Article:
Introduction to workers' comp

"Workers' Compensation in Missouri: Succeeding in Your Injury Claim"

I wrote this book to help guide injured workers and their lawyers through the complex statute that provides their exclusive remedy for on the job injuries in Missouri. Although the workers’ compensation statutes offer workers’ many rights, employers and their insurers are well represented and often work to prematurely return the injured to work, to reduce benefits during the claim and to minimize permanent disability to reduce settlement at the end of the case.

If injured on the job, a worker can file a claim for compensation to make sure they get medical benefits, partial disability payments and a lump sum disability payment at the end of the case. The law guarantees rights and remedies and Administrative Law Judges decide cases to fairly compensate workers. But the law and the ALJs also give rights and protections to employers and their insurers.
There are good employers and insurers of course, but we find ourselves fighting for proper benefits and medical care more and more – rather than less. Even if the employer likes the employee, insurance companies often come in to try to undercompensate the employee.

Does the injured worker need a lawyer? Sometimes. You can file your own claim and try to get a good recovery. In a small case the injured worker can stand a fighting chance against the insurance company and employer in negotiating their settlement. Attorneys increase the value of settlements in workers’
compensation cases by on average 50%, and Burger Law is well above average. We know how to maximize this one chance for recovery and have had tremendous luck getting big settlements in the past. There are continuing changes to workers’ compensation statutes that often make it more difficult for unrepresented claimants to recover. It’s important for attorneys like me to share our knowledge with the public.

In 2005, the Missouri workers’ compensation statute was amended to remove the positions of public advisors to unrepresented workers. This change represents a shift away from the historical purpose of the workers’ compensation statute to encourage compromise between workers’ and employers and towards
a more adversarial system. This history informs us about the system we are up against.

Historically, workers’ compensation laws arose as a means to address abuses by employers who used evasive litigation tactics to deny workers’ justice. That practice continues into the present day. Prior to the adoption of workers’ compensation laws, injured workers could sue their employers in tort in state court. Although this has the upside for the worker of providing a means to a potentially large recovery, the downside is that it can be extremely expensive to do so and also can take a long time to actually get the recovery.

In the early 1900’s, labor movement radicals such as Upton Sinclair (famous for being the author of The Jungle) succeeded in arousing the sympathies of the general public to workers that were being mistreated. Because of the development of a rapidly industrialized manufacturing economy, there were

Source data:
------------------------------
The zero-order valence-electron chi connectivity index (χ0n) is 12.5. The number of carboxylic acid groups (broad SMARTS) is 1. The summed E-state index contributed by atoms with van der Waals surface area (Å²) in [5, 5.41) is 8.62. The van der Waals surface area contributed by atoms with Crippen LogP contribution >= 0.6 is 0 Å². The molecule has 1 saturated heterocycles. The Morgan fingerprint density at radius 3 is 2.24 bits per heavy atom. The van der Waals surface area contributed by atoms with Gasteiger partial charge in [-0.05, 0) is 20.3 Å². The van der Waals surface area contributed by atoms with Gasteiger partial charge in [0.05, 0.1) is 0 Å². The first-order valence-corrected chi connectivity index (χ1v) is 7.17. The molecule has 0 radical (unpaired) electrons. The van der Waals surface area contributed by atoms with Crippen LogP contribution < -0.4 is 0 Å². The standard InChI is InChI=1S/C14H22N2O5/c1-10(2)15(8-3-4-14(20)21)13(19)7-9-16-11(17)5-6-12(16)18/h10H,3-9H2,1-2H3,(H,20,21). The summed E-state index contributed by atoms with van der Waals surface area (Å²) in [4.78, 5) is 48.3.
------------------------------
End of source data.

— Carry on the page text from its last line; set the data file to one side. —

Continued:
numerous factory jobs that had not developed the requisite safety codes to safely protect workers from the potential for large injuries on the job.

Often times, workers were injured on the job and then unable to recover anything because employers would use the delay tactics in the civil litigation process to slow their ability to recover. Because workers couldn’t afford attorneys, there was usually nothing they could do.

To address that sympathy and prevent general strikes, employers made a compromise, allowing workers to recover compensation for their injuries without having to prove fault. In return, workers waived their right to recover for anything in pain and suffering damages.

Although the workers’ compensation system tries to bridge the gap between employer need for efficiency and worker need for justice, I still often see employers acting like they are from the early 1900s and using delay tactics to prevent proper recovery. Employers are naturally incentivized by the market to provide lesser amounts of safety precautions for their employees in order to
make them do their jobs more quickly.

This book is intended to serve as a precaution for workers in Missouri who have been injured on the job and provide basic guidelines of law and frequently encountered legal issues. It is essential that injured workers understand what they are getting themselves into when they file a claim. Although the system is designed in such a way as to give injured workers the right to resist employers drive toward maximizing efficiency at the expense of the people they employ.

At the time of publishing this book new amendments to the workers’ compensation laws are being passed by the Missouri Legislature as well. Changes in definitions of maximum medical improvement and the standard for recovery under a retaliatory discharge claim are on their way. For the latest updates, call us or visit our workers compensation page. You can also view the other books I have written here.

I would like to help all injured workers, even those that do not choose to hire me as their attorney. For that reason, I wanted to write a book to provide as much information as possible about the workers' compensation system so that they will be able to make their case as effectively as possible.

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